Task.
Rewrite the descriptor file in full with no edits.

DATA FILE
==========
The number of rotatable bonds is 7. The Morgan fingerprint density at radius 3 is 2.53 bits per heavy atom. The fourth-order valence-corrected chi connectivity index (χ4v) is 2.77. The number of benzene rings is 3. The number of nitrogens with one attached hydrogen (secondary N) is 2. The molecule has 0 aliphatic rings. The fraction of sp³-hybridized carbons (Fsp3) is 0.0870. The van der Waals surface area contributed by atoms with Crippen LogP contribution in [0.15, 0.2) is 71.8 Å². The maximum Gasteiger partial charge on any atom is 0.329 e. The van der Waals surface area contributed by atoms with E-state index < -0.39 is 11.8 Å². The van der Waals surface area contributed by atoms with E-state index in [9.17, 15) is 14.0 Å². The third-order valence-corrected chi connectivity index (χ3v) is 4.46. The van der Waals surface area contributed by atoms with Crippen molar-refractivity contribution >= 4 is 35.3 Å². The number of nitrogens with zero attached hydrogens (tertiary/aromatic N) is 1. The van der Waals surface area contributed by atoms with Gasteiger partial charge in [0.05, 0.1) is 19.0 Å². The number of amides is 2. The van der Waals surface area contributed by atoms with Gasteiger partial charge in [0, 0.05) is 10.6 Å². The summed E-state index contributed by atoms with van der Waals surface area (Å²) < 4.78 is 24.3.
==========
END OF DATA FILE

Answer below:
The number of rotatable bonds is 7. The Morgan fingerprint density at radius 3 is 2.53 bits per heavy atom. The fourth-order valence-corrected chi connectivity index (χ4v) is 2.77. The number of benzene rings is 3. The number of nitrogens with one attached hydrogen (secondary N) is 2. The molecule has 0 aliphatic rings. The fraction of sp³-hybridized carbons (Fsp3) is 0.0870. The van der Waals surface area contributed by atoms with Crippen LogP contribution in [0.15, 0.2) is 71.8 Å². The maximum Gasteiger partial charge on any atom is 0.329 e. The van der Waals surface area contributed by atoms with E-state index < -0.39 is 11.8 Å². The van der Waals surface area contributed by atoms with E-state index in [9.17, 15) is 14.0 Å². The third-order valence-corrected chi connectivity index (χ3v) is 4.46. The van der Waals surface area contributed by atoms with Crippen molar-refractivity contribution >= 4 is 35.3 Å². The number of nitrogens with zero attached hydrogens (tertiary/aromatic N) is 1. The van der Waals surface area contributed by atoms with Gasteiger partial charge in [0.05, 0.1) is 19.0 Å². The number of amides is 2. The van der Waals surface area contributed by atoms with Gasteiger partial charge in [0, 0.05) is 10.6 Å². The summed E-state index contributed by atoms with van der Waals surface area (Å²) < 4.78 is 24.3.